Will the end of the education maintenance allowance (EMA) make youth unemployment better or worse? Logically, the answer must be worse, as we can presume that some of those who would have received an EMA will instead look for work. However, a paper presented at a recent conference by John Philpott, the chief economic adviser at the Chartered Institute of Personnel and Development, might lead us to think again.
One of the success stories of the past two decades has been the growth in numbers staying on in education after the age of 16. The number of economically inactive 16 to 24-year-olds - that includes those in education, as well as young mothers and those in custody - has increased from 1.8 million in 1992 to 2.6 million in 2010, an increase from 25 per cent of the age group to nearly 36 per cent. Incidentally, this has also created many new jobs in education for teachers and lecturers.
Over the same period, the proportion of 16 to 24-year-olds in employment dropped from 63 per cent to 51 per cent of the age group. Twelve per cent of the group were unemployed in 1992 and 13.1 per cent in 2010.
While every case of youth unemployment is a potential personal tragedy, youth unemployment tends to be higher than adult unemployment, as young people change jobs more frequently than adults in an attempt to find their niche in the workplace.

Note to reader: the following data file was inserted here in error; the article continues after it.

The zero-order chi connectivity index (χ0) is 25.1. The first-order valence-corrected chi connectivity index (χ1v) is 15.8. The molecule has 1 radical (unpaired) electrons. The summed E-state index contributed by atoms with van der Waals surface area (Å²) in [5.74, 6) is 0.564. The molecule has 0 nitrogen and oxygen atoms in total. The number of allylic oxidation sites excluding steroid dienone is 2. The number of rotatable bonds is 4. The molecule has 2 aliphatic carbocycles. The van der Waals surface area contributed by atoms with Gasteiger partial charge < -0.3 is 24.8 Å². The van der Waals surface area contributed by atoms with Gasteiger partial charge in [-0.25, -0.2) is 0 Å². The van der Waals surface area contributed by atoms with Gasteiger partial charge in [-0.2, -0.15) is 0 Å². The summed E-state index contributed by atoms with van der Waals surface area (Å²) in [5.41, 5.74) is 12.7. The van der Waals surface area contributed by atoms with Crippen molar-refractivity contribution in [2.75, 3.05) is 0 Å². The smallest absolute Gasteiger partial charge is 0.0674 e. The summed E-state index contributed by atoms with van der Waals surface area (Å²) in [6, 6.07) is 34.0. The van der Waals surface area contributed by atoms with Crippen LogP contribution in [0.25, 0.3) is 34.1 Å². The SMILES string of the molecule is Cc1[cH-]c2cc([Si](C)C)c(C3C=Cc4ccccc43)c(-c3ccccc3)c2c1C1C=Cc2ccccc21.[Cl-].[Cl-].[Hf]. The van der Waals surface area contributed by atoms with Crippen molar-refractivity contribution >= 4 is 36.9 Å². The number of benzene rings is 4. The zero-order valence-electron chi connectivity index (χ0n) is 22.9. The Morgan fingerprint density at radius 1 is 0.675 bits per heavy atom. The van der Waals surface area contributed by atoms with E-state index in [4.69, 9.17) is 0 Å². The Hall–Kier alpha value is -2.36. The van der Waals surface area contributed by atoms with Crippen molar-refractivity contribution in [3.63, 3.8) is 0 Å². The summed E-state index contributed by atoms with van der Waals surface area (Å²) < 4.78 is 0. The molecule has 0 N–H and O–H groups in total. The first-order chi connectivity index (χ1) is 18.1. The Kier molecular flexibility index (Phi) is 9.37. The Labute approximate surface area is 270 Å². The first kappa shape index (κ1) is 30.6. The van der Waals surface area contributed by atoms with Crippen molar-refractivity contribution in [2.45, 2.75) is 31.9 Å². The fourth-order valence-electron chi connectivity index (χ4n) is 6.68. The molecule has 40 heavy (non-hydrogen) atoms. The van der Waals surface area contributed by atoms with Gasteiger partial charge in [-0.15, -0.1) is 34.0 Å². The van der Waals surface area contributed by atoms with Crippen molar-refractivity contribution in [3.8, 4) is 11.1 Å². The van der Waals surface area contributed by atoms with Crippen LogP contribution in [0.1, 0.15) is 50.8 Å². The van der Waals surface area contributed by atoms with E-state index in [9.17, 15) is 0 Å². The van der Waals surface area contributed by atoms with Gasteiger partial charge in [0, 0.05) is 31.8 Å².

Suppose every student who would have received an EMA decides instead to look for work in 2011 rather than bear the full cost of studying. Only if greater numbers remained unemployed than among the age group as a whole would the unemployment rate rise.
This is not to advocate either the ending of EMAs or agree that education is a "bad thing", but to recognise that present measures of calculating youth unemployment, as John Philpott pointed out, may not measure changes over time as we think they do. Present youth unemployment, although high, is nowhere near the levels seen in the early 1980s, when the number of 16 to 24-year-olds claiming benefit topped the million mark, compared with under 400,000 today. Transferring EMA cash into apprenticeships should also help to reduce the youth unemployment rate. Talk of a "lost generation" may be over-dramatic.
John Howson is director of Data for Education, an independent research analysis company
PROPORTION OF 16 TO 24-YEAR-OLDS UNEMPLOYED, IN EDUCATION OR IN WORK
1992 - 12% : 25% : 63%
2008 - 9.3% : 32.5% : 58.2%
2010 - 13.1% : 35.7% : 51.2%.